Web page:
Yesterday I attended a Maria Shriver book signing event and met the First Lady of California in person. I got to mingle and chat with the awesome bloggers of the Silicon Valley Moms Blog, have Maria sign me a copy of her wonderfully inspirational book, Just Who Will You Be? (read my full review here), and chow down on scoopfuls of Lovin' Scoopful, the new ice cream that she and her brother created (read my full review here).
You can read more about what we did and what she said here , and you can read about the stupid things that happened to me during the event here. For now I'm content to reflect upon what I thought and felt.
As I stood back and listened to her speak, my initial impression was, There you have it, The Best of America, right in front of me. Looking at her, it's impossible not to be reminded of the incredible legacy she bears; it's in her hair, in her face, in her voice, and it hits you like a punch in the face. The blood of JFK, Bobby Kennedy and Ted Kennedy runs in her veins. Her father founded the Peace Corps; her mother, the Special Olympics. She's married to a superstar and a governor. She's a famous journalist in her own right.
The only thing we have in common is our first name, Maria.
But as she spoke and answered questions, I got a little glimpse of the Maria behind all of that.
Ways Maria Shriver is not like me (besides the money, the career, the husband, the famous family):
She dresses like she stepped out of Vanity Fair.
She looks like she weighs about as much as my right thigh.
She's at ease with anyone and everyone.
She finds the time to do a million things and be a million things every day.
Because she knows how to prioritize and say No.
Ways Maria Shriver is like me:
She has a hunky husband (ok, I had to write that out of loyalty; truth is, I think maybe Ahnuld might be a little bit hunkier than Alfie)
She comes from a big Catholic family.
She's a mom.
She thinks parenthood is the hardest job in the world but she doesn't want to be seen as just a mom.
She gets insecure, tired, and stressed.
She wants to make the most of her "wild and precious life".
So when it was my turn to meet her, I felt a rush of affinity. We spoke for a couple of minutes. And after it was all over, I was left with one thought: She gets what I'm going through.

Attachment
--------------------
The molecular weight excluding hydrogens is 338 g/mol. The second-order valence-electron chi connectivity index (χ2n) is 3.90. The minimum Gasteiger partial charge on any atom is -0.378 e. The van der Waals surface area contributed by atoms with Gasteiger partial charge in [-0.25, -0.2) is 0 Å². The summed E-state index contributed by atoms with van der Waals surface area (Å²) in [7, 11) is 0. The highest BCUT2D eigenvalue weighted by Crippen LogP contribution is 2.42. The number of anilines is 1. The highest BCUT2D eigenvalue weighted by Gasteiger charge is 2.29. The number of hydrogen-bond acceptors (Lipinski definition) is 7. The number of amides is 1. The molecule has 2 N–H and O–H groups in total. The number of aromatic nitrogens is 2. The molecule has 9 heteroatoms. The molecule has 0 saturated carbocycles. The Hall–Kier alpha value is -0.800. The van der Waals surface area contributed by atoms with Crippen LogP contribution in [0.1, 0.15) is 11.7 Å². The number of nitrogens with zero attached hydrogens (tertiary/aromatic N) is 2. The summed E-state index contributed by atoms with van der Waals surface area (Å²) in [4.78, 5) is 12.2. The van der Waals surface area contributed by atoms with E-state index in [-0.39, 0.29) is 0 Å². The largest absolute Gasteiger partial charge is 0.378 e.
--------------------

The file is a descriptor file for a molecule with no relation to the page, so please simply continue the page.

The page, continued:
Maria Shriver and I are totally soulmates!
Moral of the story: Do it right the first time. Unless you want your son's teddy to look like he's been eunuched by Frankenstein.
You open the door and rush into the smoke-filled hallway. Of course, the elevators aren't working! You reach a door marked "Fire Exit -- Emergency Only". Sobbing with relief, you open the door.....
... Only to realize that the door leads... to an ice machine! And a Coke vending machine! And the exact same hallway you were in before!!
We were doubled over with laughter when we saw this at our hotel in Las Vegas. We figured they had done some renovations and had forgotten to take off the Fire Exit signs.
It took us a while to realize that the door actually did serve a purpose. It is right beside the elevators, and in a fire, steel doors actually come down (see the metal track on the ceiling and walls?), shutting the elevator area off from the rest of the hallway. So if you happen to be waiting for an elevator when someone pulls the fire alarm, you'd be trapped -- unless you use that door to get back to the hallway. So it's not so funny after all. But we still had a good laugh.
For more funny signs, click here.
Today is World Malaria Day. Malaria. It sounds like such an antiquated disease, one that should have gone away with polio and ricketts. But it is very real for too many people today.
It kills up to 3 MILLION people each year.
It is one of the leading causes of death for children.
Malaria is entirely curable and preventable! Anti-malarial drugs are becoming accessible to even the poorest people on the planet. And just sleeping under a mosquito net can prevent the disease from striking.